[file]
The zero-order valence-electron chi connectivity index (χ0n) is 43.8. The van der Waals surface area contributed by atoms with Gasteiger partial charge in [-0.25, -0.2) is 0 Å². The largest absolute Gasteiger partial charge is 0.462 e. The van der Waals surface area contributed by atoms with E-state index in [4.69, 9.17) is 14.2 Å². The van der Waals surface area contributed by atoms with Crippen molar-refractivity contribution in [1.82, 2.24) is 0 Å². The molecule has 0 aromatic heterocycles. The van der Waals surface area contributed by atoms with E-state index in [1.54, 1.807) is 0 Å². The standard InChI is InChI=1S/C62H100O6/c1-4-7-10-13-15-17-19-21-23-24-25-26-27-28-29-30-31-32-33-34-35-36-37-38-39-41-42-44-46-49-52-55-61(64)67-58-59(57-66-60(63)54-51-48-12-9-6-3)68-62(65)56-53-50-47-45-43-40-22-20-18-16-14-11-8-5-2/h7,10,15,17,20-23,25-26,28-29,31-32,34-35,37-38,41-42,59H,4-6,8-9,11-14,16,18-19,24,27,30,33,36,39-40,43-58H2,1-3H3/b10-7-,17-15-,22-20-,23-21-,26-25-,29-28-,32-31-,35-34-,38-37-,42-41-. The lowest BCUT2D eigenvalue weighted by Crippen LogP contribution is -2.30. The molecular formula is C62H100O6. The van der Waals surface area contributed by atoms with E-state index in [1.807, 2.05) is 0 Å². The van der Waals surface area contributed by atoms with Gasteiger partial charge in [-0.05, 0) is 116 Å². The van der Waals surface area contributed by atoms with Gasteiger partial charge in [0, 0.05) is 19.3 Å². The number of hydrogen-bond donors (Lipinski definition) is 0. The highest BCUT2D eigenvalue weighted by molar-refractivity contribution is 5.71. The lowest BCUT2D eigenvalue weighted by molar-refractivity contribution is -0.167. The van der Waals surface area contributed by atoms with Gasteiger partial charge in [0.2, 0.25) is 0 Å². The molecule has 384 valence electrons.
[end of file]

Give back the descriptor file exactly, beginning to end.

The zero-order valence-electron chi connectivity index (χ0n) is 43.8. The van der Waals surface area contributed by atoms with Gasteiger partial charge in [-0.25, -0.2) is 0 Å². The largest absolute Gasteiger partial charge is 0.462 e. The van der Waals surface area contributed by atoms with E-state index in [4.69, 9.17) is 14.2 Å². The van der Waals surface area contributed by atoms with Crippen molar-refractivity contribution in [1.82, 2.24) is 0 Å². The molecule has 0 aromatic heterocycles. The van der Waals surface area contributed by atoms with E-state index in [1.54, 1.807) is 0 Å². The standard InChI is InChI=1S/C62H100O6/c1-4-7-10-13-15-17-19-21-23-24-25-26-27-28-29-30-31-32-33-34-35-36-37-38-39-41-42-44-46-49-52-55-61(64)67-58-59(57-66-60(63)54-51-48-12-9-6-3)68-62(65)56-53-50-47-45-43-40-22-20-18-16-14-11-8-5-2/h7,10,15,17,20-23,25-26,28-29,31-32,34-35,37-38,41-42,59H,4-6,8-9,11-14,16,18-19,24,27,30,33,36,39-40,43-58H2,1-3H3/b10-7-,17-15-,22-20-,23-21-,26-25-,29-28-,32-31-,35-34-,38-37-,42-41-. The lowest BCUT2D eigenvalue weighted by Crippen LogP contribution is -2.30. The molecular formula is C62H100O6. The van der Waals surface area contributed by atoms with E-state index in [1.807, 2.05) is 0 Å². The van der Waals surface area contributed by atoms with Gasteiger partial charge in [-0.05, 0) is 116 Å². The van der Waals surface area contributed by atoms with Gasteiger partial charge in [0, 0.05) is 19.3 Å². The number of hydrogen-bond donors (Lipinski definition) is 0. The highest BCUT2D eigenvalue weighted by molar-refractivity contribution is 5.71. The lowest BCUT2D eigenvalue weighted by molar-refractivity contribution is -0.167. The van der Waals surface area contributed by atoms with Gasteiger partial charge in [0.2, 0.25) is 0 Å². The molecule has 384 valence electrons.